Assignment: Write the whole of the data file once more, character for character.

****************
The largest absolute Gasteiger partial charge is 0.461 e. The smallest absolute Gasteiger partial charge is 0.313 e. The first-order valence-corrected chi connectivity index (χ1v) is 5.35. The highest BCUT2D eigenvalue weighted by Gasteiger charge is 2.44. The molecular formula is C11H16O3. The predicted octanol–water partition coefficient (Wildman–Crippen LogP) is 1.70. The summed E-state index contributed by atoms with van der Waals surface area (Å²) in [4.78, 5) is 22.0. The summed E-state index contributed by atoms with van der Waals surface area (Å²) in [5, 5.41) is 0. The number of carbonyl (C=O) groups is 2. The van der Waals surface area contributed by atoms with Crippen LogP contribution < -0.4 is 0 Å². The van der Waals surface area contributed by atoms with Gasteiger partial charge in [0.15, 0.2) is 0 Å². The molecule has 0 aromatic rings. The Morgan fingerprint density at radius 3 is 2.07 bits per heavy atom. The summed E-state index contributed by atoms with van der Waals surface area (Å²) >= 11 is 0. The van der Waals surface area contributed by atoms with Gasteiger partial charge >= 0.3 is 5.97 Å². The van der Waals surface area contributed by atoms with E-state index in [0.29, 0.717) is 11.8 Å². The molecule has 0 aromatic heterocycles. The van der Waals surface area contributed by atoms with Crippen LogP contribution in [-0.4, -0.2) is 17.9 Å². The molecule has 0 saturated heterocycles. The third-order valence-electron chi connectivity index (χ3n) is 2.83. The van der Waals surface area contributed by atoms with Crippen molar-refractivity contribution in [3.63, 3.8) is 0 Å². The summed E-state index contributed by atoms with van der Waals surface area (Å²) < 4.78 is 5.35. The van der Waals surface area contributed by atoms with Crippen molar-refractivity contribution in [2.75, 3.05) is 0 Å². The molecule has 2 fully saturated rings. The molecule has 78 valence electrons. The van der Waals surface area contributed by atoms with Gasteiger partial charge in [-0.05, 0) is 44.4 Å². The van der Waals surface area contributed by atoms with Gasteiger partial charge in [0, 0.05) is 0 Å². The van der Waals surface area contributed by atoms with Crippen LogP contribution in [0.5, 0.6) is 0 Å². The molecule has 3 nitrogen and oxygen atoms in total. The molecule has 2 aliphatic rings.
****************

The largest absolute Gasteiger partial charge is 0.461 e. The smallest absolute Gasteiger partial charge is 0.313 e. The first-order valence-corrected chi connectivity index (χ1v) is 5.35. The highest BCUT2D eigenvalue weighted by Gasteiger charge is 2.44. The molecular formula is C11H16O3. The predicted octanol–water partition coefficient (Wildman–Crippen LogP) is 1.70. The summed E-state index contributed by atoms with van der Waals surface area (Å²) in [4.78, 5) is 22.0. The summed E-state index contributed by atoms with van der Waals surface area (Å²) in [5, 5.41) is 0. The number of carbonyl (C=O) groups is 2. The van der Waals surface area contributed by atoms with Crippen LogP contribution < -0.4 is 0 Å². The van der Waals surface area contributed by atoms with Gasteiger partial charge in [0.15, 0.2) is 0 Å². The molecule has 0 aromatic rings. The Morgan fingerprint density at radius 3 is 2.07 bits per heavy atom. The summed E-state index contributed by atoms with van der Waals surface area (Å²) >= 11 is 0. The van der Waals surface area contributed by atoms with Gasteiger partial charge >= 0.3 is 5.97 Å². The van der Waals surface area contributed by atoms with E-state index in [0.29, 0.717) is 11.8 Å². The molecule has 0 aromatic heterocycles. The van der Waals surface area contributed by atoms with Crippen LogP contribution in [-0.4, -0.2) is 17.9 Å². The molecule has 0 saturated heterocycles. The third-order valence-electron chi connectivity index (χ3n) is 2.83. The van der Waals surface area contributed by atoms with Crippen molar-refractivity contribution in [3.63, 3.8) is 0 Å². The summed E-state index contributed by atoms with van der Waals surface area (Å²) < 4.78 is 5.35. The van der Waals surface area contributed by atoms with Crippen molar-refractivity contribution in [2.75, 3.05) is 0 Å². The molecule has 2 fully saturated rings. The molecule has 78 valence electrons. The van der Waals surface area contributed by atoms with Gasteiger partial charge in [-0.05, 0) is 44.4 Å². The van der Waals surface area contributed by atoms with Gasteiger partial charge in [0, 0.05) is 0 Å². The van der Waals surface area contributed by atoms with Crippen LogP contribution in [0.5, 0.6) is 0 Å². The molecule has 3 nitrogen and oxygen atoms in total. The molecule has 2 aliphatic rings.